UK's trust in emerging tech lagging – BSV Blockchain study
BSV Blockchain has released the findings of its inaugural Blockchain Barometer study, a worldwide examination illuminating the public's perceptions and comprehension of emerging technologies, such as blockchain, AI, the metaverse, ChatGPT and the Internet of Things (IoT). Conducted in association with YouGov, the study encompassed over 2,400 adults (from a pool of 13,000 globally), highlighting a worrisome chasm in trust and understanding that risks impeding the UK's future progress in the domain of cutting-edge technology.
A mere 13% of UK participants claimed to have an understanding of blockchain technology, with an startling 76% expressing a profound distrust in social media. Understanding of AI innovations was found to be far outpacing other rising technological fields like crypto, blockchain, and the metaverse. The study also found that male respondents in the UK were three times likelier to own digital assets compared to their female counterparts. Furthermore, the UK's trust in emerging tech lagged behind other European nations, including Spain, Germany, and Sweden.
Cyrille Albrecht, Managing Director of BSV Blockchain, noted on the research findings, "As stewards of the BSV protocol and as a membership organisation, The BSV Blockchain wanted to get a sense check on the broader sentiment towards new technology globally and, particularly in the UK. The BSV Blockchain commissioned this survey to assess whether the UK has disparities in understanding, knowledge, and trust in emerging tech, including blockchain."
When evaluating public trust in emerging tech such as AI, Metaverse, ChatGPT, the study found that 54% of UK consumers surveyed expressed a stark lack of trust in any of the listed emerging technologies. Compared to other countries, Spain and Sweden exhibited greater confidence levels in these technologies and their application in daily life. For example, 34% of Spanish respondents trust and use AI in their daily activities versus just 14% of US participants and 15% of those based in the UK.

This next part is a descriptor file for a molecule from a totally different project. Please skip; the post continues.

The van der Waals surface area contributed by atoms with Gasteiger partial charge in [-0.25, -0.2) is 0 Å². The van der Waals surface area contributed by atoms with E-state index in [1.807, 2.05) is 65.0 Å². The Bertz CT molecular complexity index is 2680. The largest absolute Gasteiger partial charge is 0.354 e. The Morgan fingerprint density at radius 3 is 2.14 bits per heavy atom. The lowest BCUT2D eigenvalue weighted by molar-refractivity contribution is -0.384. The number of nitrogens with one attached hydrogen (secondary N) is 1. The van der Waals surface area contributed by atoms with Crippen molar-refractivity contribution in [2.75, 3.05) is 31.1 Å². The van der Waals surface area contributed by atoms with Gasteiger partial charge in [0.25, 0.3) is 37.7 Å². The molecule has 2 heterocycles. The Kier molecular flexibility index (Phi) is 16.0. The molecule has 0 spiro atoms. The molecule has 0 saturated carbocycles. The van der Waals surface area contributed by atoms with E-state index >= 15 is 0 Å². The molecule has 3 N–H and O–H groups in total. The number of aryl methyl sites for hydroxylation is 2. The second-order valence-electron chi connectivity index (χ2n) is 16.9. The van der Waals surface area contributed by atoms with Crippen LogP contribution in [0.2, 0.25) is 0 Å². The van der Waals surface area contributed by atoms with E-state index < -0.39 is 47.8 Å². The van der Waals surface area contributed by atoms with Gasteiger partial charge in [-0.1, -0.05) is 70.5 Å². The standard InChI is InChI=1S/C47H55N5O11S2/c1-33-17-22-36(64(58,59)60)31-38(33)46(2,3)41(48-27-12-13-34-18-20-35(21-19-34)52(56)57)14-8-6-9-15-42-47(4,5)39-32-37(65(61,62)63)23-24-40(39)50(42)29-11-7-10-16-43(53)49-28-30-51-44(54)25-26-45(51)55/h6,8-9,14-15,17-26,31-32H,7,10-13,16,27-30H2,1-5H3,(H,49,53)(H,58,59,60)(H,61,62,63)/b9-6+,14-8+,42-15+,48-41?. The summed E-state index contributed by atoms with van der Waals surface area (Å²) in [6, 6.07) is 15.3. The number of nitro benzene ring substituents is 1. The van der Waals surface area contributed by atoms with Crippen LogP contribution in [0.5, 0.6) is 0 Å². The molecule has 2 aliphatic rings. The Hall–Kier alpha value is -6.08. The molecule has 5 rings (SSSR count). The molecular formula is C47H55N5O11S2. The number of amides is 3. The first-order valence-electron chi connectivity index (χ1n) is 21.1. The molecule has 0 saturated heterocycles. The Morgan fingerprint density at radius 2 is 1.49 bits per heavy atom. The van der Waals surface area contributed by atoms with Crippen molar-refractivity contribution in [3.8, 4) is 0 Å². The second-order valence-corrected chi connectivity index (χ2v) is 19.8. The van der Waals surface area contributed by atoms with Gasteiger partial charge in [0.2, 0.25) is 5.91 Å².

The survey indicated glaring gender disparities, where despite the overall lack of knowledge in the UK, men were three times more likely to own digital assets than women (18% vs. 6%). Conversely, a larger percentage of UK women expressed less reliance or belief in technology than their male counterparts.
While the collective research findings painted a dismal picture for the future of emerging technologies, the results pertaining to Generation Z painted a more positive picture. The 18-24 age group demonstrated a much more receptive attitude towards learning about new technologies. In the UK, this age group was most likely to discern differences between crypto and blockchain, illustrating a higher trust level in these technologies, particularly AI and Web3.
Lastly, Cyrille Albrecht added, "One of the BSV Blockchain's key pillars is to provide the necessary education on blockchain technology to augment widescale adoption, and the research results highlight the need to continue our commitment to fostering learning and training. It is abundantly clear that within the UK, we must double-down our efforts to build trust in the technology through informative education programmes, collaborating with schools and universities, whilst also continuing our engagement with regulators and policy-makers."